Cohen 8-Ball: Truth About Lottery Odds
February 7, 2013
Josh Cohen’s Analysis: May 21 of this year will be an anxious and restless day for 14 NBA teams. It’s the day of the NBA Draft Lottery, an event that unwraps hope for some and a continuous bind for others. Though lottery results are random, luck charms and superstitions will be out in full force. This year, unlike most, may not be as rewarding to land the No. 1 pick considering there isn’t a universally affirmed top prospect entering the draft. If you are an advocate of trends, you may be fascinated to learn about NBA Draft lottery tendencies since the league adopted a weighted scale in 1990.
Slot 1 (team with best chance): Actual: 25% | Trend since 1990: 17% - Cohen’s Analysis: Only three times in NBA history has the team with the worst record won the draft lottery (NJ in 1990, CLE in 2003, ORL in 2004). However, in 1996, Vancouver, which owned the worst record, was not permitted to receive the No. 1 pick because of expansion rules. Therefore, the team with the second worst record, Philadelphia, which actually had a 33 percent chance of selecting No. 1, had the upper hand and indeed claimed the top pick.
Slot 2 (team with second best chance): Actual: 19.9% | Trend since 1990: 4% - Cohen’s Analysis: This is by and large the most shocking tally. Remarkably, only once in the 23 years of the weighted scale draft lottery has the team with the second worst record claimed the No. 1 pick. It was Orlando, which secured one of the most dominant centers in NBA history, Shaquille O’Neal, in 1992. Since there were only 11 teams in the lottery at that time, the Magic had a 15.15 percent chance of getting the No. 1 pick. And remember, Philly in 1996 doesn't count.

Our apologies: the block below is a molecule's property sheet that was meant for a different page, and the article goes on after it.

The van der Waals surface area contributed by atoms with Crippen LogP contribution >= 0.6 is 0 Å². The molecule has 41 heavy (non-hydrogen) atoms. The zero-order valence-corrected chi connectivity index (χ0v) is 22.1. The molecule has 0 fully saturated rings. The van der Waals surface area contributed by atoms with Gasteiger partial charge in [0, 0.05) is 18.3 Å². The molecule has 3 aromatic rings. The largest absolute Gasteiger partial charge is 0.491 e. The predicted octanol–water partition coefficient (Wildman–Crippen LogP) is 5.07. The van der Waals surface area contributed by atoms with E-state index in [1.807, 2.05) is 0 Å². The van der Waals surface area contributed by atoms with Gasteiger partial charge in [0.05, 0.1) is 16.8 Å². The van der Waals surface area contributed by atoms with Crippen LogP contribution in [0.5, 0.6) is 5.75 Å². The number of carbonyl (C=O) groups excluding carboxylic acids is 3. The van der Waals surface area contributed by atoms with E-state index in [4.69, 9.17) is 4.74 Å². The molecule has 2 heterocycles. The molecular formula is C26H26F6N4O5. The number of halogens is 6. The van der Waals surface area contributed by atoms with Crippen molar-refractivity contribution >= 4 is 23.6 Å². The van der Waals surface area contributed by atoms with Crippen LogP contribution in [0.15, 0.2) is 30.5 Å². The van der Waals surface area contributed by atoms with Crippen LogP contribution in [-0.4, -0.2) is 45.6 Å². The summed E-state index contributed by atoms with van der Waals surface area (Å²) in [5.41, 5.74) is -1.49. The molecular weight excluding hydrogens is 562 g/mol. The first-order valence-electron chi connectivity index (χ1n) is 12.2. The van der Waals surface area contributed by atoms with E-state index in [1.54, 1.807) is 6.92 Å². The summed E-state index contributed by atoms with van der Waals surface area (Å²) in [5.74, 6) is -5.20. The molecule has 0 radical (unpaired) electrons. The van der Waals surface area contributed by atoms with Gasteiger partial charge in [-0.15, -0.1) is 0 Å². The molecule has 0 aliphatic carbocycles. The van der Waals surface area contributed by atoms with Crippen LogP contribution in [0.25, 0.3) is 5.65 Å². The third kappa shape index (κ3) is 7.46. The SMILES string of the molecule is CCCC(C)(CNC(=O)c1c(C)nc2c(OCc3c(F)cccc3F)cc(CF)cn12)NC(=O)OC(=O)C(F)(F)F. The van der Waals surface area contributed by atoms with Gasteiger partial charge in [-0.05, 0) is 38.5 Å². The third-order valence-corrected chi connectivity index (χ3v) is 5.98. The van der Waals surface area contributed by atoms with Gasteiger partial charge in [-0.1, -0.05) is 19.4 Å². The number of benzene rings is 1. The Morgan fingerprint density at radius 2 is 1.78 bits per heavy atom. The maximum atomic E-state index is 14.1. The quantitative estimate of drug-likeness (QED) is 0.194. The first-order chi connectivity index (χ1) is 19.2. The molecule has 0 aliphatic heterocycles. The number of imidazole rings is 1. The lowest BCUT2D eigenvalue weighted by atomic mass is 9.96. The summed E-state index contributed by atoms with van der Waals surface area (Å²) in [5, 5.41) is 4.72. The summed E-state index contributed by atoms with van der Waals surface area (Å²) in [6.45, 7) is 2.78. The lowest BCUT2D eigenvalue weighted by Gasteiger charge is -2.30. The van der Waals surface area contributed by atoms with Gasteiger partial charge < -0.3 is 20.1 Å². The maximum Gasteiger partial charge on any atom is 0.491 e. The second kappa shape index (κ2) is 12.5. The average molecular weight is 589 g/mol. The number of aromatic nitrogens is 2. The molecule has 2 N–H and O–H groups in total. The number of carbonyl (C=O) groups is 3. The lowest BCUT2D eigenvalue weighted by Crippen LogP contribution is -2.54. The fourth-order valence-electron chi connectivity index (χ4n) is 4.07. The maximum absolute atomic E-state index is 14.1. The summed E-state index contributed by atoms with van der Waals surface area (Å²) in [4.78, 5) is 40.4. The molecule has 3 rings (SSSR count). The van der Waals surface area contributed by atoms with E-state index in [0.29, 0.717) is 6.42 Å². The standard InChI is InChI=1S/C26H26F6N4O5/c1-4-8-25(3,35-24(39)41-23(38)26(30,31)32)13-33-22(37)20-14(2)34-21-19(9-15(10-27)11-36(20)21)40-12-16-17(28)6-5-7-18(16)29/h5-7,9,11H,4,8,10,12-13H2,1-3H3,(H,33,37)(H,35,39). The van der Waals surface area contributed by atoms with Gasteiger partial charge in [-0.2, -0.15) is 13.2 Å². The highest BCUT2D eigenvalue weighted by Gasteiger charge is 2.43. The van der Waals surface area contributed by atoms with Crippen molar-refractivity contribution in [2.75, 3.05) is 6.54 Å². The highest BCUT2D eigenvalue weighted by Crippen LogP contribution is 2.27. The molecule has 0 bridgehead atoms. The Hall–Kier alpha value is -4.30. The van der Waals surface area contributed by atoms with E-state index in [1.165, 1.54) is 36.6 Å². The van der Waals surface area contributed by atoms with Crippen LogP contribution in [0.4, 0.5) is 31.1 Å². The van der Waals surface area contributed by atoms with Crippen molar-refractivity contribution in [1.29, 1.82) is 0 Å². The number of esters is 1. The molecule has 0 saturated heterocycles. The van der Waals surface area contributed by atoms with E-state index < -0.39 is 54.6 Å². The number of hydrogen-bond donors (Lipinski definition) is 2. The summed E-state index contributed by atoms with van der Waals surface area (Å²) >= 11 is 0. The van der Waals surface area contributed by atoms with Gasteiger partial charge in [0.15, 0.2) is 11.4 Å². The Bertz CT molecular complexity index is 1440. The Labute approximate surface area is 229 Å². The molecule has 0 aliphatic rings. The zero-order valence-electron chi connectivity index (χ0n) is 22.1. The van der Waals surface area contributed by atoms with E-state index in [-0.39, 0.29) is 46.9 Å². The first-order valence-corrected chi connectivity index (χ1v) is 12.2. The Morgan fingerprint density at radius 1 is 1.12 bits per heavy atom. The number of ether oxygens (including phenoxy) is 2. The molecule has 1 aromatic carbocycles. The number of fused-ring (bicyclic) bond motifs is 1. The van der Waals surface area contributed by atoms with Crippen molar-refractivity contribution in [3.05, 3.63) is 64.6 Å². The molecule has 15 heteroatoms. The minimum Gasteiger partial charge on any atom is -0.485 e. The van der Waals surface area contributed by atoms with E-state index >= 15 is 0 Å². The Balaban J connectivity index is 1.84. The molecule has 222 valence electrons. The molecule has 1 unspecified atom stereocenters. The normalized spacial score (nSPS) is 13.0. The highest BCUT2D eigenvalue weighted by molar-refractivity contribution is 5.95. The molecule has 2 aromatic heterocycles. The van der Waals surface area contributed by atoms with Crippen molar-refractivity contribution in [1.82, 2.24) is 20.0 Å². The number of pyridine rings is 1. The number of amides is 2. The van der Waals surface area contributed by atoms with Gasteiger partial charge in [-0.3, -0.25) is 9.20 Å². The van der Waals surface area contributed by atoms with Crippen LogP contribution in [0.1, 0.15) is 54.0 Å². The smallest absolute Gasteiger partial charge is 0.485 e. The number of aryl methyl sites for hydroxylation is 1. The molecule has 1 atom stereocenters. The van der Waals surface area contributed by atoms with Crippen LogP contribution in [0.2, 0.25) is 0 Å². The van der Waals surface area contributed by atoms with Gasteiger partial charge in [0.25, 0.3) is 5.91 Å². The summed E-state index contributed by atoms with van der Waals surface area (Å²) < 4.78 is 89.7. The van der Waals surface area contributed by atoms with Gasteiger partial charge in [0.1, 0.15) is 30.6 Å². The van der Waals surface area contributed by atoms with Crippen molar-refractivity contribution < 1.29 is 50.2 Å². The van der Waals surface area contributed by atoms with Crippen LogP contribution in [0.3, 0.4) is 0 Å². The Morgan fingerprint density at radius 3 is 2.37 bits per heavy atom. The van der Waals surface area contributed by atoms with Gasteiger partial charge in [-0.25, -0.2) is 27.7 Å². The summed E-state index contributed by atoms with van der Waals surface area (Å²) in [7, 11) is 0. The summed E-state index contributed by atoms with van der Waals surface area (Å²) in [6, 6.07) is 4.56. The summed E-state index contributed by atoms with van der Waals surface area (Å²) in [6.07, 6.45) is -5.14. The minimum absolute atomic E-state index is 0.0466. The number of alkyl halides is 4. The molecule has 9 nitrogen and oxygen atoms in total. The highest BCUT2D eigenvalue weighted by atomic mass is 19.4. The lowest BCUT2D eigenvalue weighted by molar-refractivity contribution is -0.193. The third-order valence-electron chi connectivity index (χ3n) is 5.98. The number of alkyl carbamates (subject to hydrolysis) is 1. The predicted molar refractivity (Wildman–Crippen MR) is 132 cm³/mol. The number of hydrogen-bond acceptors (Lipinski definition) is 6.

Slot 3 (team with third best chance): Actual: 13.8% | Trend since 1990: 22% - Cohen’s Analysis: Having the third worst record seems to be a friendly spot for lottery-bound teams. In five of the 23 years has the franchise in this spot earned the top choice. Those teams and years include: San Antonio in 1997, L.A. Clippers in 1998, Chicago in 1999, Washington in 2001 and the Clippers again in 2009.
Slot 4 (team with fourth best chance): Actual: 13.7% | Trend since 1990: 9% - Cohen’s Analysis: There is only a 0.1 percent difference between third and fourth worst teams (record-wise) landing the top pick. Yet, fascinatingly, the results have proven otherwise. While on five occasions the franchise with the third worst record secured the No. 1 choice, just twice has the team directly below them done the same, Milwaukee in 1994 and New Orleans in 2012. Grant it, the overall percentages have altered through the years.
Slot 5 (team with fifth best chance): Actual: 7.6% | Trend since 1990: 22% - Cohen’s Analysis: Another very jovial place to be, however there is also a discouraging inclination. In the five years that the team in this spot won the lottery, a blend of injuries or underachieving performance derailed the No. 1 picks. Larry Johnson (1991) dealt with chronic back problems, Joe Smith (1995), though lasted in the league a while, was rather disappointing, Yao Ming’s (2002) lower body ailments cut his career short, Andrea Bargnani (2006) seems to always be hurt and John Wall (2010) recently returned from a knee injury.
Slot 6 (team with sixth best chance): Actual: 7.5% | Trend since 1990: 4% - Cohen’s Analysis: The results just get more and more peculiar. So, the odds of the team with the sixth worst record are higher now than they were prior to 2008. But it was in 2005 with a 6.3 percent chance that Milwaukee landed the top pick and chose Andrew Bogut first overall.
Slot 7 or lower (teams between 7 and 14 in lottery): Actual: 3.6% and lower | Trend since 1990: 3.1% avg - Cohen’s Analysis: The reality is, it’s very possible to get the No. 1 pick even if the odds suggest otherwise. Orlando in 1993 had a 1.5 percent chance, Chicago in 2008 defied a 1.7 percent chance and three other teams, including New Jersey in 2000, Portland in 2007 and Cleveland (via Clippers) in 2011, all won the lottery with very low percentages.